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Hello from soon to be Kona driver from Denmark. Hopefully we receive it before summer.

In the meantime I have been watching a lot of youtube about the Kona and other EV's.

You often hear that a lot of things affects the consumption - like speed, temperature, heater/AC, incline aso. But how much?!?

I wanted to get a feel for how much each factor affects consumption.

I have made a website where you can drag sliders for speed, temperature aso. and see on a graph how it affects consumption. You can also see which elements adds to the expenditure and how much.
Eg. how much of the total consumption is because you are driving up an incline - or increased wind drag because it is cold and the air is denser.


I would be happy to get feedback from you - if you find it useful, have ideas for features or how to improve the model.

I plan to add more EVs to the model as I find their specs. I definitely want to get them for the Tesla Model 3 :)

Regards
Martin Nielsen

PS: I am realising how much speed matters and why you can hypermile :)

 

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Hypermiling is not necessarily about driving slowly, it is about 'managing your momentum' so it works for you as much as possible and works against you as little as possible.

Consider this and maybe we can discuss it more;- Getting that bit more range from donald-style driving.

I regret to say it is meaningless to talk about degrees of consumption when going up grades or with/against wind speed, in some cases it can even work for you by going up a hill if it means you can place your power draw into the middle of the efficiency spot, and then be able to coast down the other side at zero power. This would actually be more efficient than a completely flat steady speed, but if the grade is steeper then ... maybe not!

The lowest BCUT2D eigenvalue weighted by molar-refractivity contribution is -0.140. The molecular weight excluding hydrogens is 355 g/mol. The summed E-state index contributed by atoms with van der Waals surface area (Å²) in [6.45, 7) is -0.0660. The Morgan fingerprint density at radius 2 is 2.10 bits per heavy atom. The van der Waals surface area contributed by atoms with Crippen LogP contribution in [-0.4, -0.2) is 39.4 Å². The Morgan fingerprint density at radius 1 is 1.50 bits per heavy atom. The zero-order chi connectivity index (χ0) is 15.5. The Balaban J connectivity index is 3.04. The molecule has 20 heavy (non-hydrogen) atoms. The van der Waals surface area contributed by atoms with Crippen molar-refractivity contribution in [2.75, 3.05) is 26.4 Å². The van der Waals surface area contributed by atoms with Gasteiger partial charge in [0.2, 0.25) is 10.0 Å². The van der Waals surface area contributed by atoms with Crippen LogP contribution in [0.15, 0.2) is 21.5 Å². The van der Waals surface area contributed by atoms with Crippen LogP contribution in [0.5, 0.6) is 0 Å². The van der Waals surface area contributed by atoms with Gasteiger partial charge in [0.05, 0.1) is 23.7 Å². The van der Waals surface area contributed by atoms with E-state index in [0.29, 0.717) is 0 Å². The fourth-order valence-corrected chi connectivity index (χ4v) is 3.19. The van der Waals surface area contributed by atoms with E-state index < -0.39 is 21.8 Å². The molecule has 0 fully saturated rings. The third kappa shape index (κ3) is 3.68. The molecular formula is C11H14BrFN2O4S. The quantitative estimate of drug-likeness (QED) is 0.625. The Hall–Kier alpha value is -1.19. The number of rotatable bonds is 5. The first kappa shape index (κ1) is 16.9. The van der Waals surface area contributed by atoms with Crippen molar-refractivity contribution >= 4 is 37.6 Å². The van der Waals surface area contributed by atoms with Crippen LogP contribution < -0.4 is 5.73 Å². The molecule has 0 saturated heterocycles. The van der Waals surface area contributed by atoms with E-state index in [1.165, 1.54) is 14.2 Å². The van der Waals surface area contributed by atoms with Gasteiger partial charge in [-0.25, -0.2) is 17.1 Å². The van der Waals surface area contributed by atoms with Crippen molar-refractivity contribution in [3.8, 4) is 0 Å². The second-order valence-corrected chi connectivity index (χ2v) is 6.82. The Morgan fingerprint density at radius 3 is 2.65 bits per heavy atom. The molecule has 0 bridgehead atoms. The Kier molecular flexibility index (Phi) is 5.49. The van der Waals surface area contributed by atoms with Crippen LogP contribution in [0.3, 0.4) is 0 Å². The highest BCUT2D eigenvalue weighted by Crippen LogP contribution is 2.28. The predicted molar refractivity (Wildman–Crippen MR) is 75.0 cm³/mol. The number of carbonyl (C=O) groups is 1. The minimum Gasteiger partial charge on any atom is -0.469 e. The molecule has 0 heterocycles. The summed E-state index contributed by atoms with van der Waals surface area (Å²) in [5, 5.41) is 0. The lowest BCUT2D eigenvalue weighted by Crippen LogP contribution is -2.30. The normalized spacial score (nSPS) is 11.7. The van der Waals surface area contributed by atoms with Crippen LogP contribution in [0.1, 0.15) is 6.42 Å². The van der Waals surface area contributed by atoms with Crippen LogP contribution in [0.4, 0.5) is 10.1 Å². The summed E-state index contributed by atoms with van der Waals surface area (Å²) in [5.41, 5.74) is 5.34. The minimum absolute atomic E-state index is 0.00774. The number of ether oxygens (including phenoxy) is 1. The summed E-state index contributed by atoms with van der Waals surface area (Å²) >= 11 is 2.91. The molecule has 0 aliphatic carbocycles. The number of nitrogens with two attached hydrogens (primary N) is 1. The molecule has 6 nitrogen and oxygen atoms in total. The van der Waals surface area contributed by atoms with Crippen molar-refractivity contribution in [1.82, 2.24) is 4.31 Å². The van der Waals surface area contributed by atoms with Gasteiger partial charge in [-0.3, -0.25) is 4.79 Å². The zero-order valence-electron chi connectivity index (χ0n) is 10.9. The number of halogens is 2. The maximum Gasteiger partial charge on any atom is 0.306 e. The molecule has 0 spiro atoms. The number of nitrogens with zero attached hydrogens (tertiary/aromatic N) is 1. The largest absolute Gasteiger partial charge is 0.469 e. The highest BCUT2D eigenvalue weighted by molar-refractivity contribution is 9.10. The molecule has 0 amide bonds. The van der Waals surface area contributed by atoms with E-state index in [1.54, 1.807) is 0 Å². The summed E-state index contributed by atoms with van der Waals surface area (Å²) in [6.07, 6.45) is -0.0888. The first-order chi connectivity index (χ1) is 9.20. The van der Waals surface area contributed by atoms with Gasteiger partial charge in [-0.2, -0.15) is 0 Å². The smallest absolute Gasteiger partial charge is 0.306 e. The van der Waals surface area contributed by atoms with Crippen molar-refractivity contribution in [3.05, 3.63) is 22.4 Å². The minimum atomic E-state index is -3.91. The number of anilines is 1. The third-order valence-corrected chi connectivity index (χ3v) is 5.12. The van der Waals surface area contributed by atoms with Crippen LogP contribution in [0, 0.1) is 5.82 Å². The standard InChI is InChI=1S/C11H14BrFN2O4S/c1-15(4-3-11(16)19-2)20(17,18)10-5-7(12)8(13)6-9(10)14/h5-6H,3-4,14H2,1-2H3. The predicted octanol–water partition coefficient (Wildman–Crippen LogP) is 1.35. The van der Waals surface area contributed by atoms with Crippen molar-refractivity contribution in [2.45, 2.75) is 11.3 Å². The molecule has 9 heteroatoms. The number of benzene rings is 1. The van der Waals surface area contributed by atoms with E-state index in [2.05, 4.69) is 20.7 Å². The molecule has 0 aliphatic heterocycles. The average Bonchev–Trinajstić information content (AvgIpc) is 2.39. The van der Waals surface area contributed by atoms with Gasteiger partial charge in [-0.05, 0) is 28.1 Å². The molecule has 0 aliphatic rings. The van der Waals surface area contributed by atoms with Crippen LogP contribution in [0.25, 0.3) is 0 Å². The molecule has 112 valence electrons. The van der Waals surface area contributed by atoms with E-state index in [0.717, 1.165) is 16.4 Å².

There are other scenarios like this too, where your 'immediate' consumption may be higher in 'Scenario A' than 'B' but your overall consumption is lower in 'A' than 'B' when you take into account the whole trip.
 

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Hi Donald
Thanks for you comment, and the way to think of the motor efficiency map as something to traverse choosing the best path possible. It makes me wan't to make a screen in the car that put a dot in real-time on where you are on the efficiency map :)

I regret bringing in the topic of hyper-miling as a last quick thought in regards to the evconsumption.mdn.dk site. The purpose of that page is to illustrate why, when driving, the car shows the instantaneous consumption it does. In that moment driving up an incline a part of the consumption is going to the increase in potential energy
 

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I decided to get an EV where the range means i dont need to care about this stuff, just the same as I don't with a ICE car (unless driving in East Sussex where petrol stations appear to be going out of fashion)
Should that not be the case with the Kona at around 400km range, in a small country?

Kudos for making a pretty graph but reading things like this is likely to have prospective EV users run to a "self charging" Toyota faster than you can say "nerd".
 

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Yep, it is great to be able to do many trips without having to charge en route.

There is still a point in getting knowledge to be able to understand why you are able to only drive 250 instead of 400 km between charges in one set of circumstances than others. Or why you expended double the amount of energy per km driven .

I thought this would be the right place to nerd about EV's but I gather that you would rather we choose the subjects to create good PR for EV usage and attract as many new user as possible?
 

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East Sussex where petrol stations appear to be going out of fashion
Good, good. :)

Actually maybe we should start logging the closures as a measure of the progress of the transition to EVs. Or will they reinvent themselves as charging, coffee, snacking and shopping stations?

I thought this would be the right place to nerd about EV's
You thought right. AnotherJoe's point is valid but it's just one aspect. Keep nerding, I say.
 

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Oh yes, you'll find lots of needs on here! Many of them have been thinking about all this stuff for years while struggling with small battery BEVs where it's all critical.

Most people hope to relax when they get a car with 200 miles range.

Have a look at the threads for the older vehicle types for everlasting debate on efficiency.

Sadly I can't help directly, not being that level of nerd myself.